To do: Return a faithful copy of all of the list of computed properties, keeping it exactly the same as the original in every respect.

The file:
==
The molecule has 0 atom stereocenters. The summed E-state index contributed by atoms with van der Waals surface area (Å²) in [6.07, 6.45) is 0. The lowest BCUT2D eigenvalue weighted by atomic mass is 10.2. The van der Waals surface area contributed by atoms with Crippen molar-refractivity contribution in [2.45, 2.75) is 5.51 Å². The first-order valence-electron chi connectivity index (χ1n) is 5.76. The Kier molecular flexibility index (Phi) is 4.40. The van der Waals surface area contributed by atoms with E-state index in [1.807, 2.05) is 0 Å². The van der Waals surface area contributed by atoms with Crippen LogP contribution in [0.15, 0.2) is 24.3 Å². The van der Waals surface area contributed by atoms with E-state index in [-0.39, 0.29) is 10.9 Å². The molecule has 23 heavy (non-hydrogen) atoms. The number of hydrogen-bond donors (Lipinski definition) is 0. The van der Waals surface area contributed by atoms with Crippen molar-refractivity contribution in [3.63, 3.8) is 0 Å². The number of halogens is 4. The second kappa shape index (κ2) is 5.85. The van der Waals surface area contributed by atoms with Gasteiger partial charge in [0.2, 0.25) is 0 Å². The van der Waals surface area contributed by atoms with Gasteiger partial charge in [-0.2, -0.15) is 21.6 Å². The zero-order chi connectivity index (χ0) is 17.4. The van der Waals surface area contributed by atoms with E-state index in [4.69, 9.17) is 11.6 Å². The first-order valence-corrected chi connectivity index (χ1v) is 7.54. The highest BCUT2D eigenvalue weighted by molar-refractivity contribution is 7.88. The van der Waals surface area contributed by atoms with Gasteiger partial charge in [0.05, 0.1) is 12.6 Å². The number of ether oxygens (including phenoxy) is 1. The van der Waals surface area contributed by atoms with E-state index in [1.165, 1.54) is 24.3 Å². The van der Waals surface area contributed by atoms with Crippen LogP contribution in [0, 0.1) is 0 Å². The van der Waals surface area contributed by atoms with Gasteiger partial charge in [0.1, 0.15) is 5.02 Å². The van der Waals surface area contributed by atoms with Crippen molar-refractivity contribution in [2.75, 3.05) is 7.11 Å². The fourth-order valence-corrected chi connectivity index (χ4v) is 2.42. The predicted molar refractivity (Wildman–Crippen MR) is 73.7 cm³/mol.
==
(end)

The molecule has 0 atom stereocenters. The summed E-state index contributed by atoms with van der Waals surface area (Å²) in [6.07, 6.45) is 0. The lowest BCUT2D eigenvalue weighted by atomic mass is 10.2. The van der Waals surface area contributed by atoms with Crippen molar-refractivity contribution in [2.45, 2.75) is 5.51 Å². The first-order valence-electron chi connectivity index (χ1n) is 5.76. The Kier molecular flexibility index (Phi) is 4.40. The van der Waals surface area contributed by atoms with E-state index in [1.807, 2.05) is 0 Å². The van der Waals surface area contributed by atoms with Crippen LogP contribution in [0.15, 0.2) is 24.3 Å². The van der Waals surface area contributed by atoms with E-state index in [-0.39, 0.29) is 10.9 Å². The molecule has 23 heavy (non-hydrogen) atoms. The number of hydrogen-bond donors (Lipinski definition) is 0. The van der Waals surface area contributed by atoms with Crippen molar-refractivity contribution in [3.63, 3.8) is 0 Å². The number of halogens is 4. The second kappa shape index (κ2) is 5.85. The van der Waals surface area contributed by atoms with Gasteiger partial charge in [0.2, 0.25) is 0 Å². The van der Waals surface area contributed by atoms with Gasteiger partial charge in [-0.2, -0.15) is 21.6 Å². The zero-order chi connectivity index (χ0) is 17.4. The van der Waals surface area contributed by atoms with E-state index in [4.69, 9.17) is 11.6 Å². The first-order valence-corrected chi connectivity index (χ1v) is 7.54. The highest BCUT2D eigenvalue weighted by molar-refractivity contribution is 7.88. The van der Waals surface area contributed by atoms with Gasteiger partial charge in [0.05, 0.1) is 12.6 Å². The number of ether oxygens (including phenoxy) is 1. The van der Waals surface area contributed by atoms with E-state index in [1.165, 1.54) is 24.3 Å². The van der Waals surface area contributed by atoms with Crippen LogP contribution in [0, 0.1) is 0 Å². The van der Waals surface area contributed by atoms with Gasteiger partial charge in [0.1, 0.15) is 5.02 Å². The van der Waals surface area contributed by atoms with Crippen molar-refractivity contribution in [2.75, 3.05) is 7.11 Å². The fourth-order valence-corrected chi connectivity index (χ4v) is 2.42. The predicted molar refractivity (Wildman–Crippen MR) is 73.7 cm³/mol.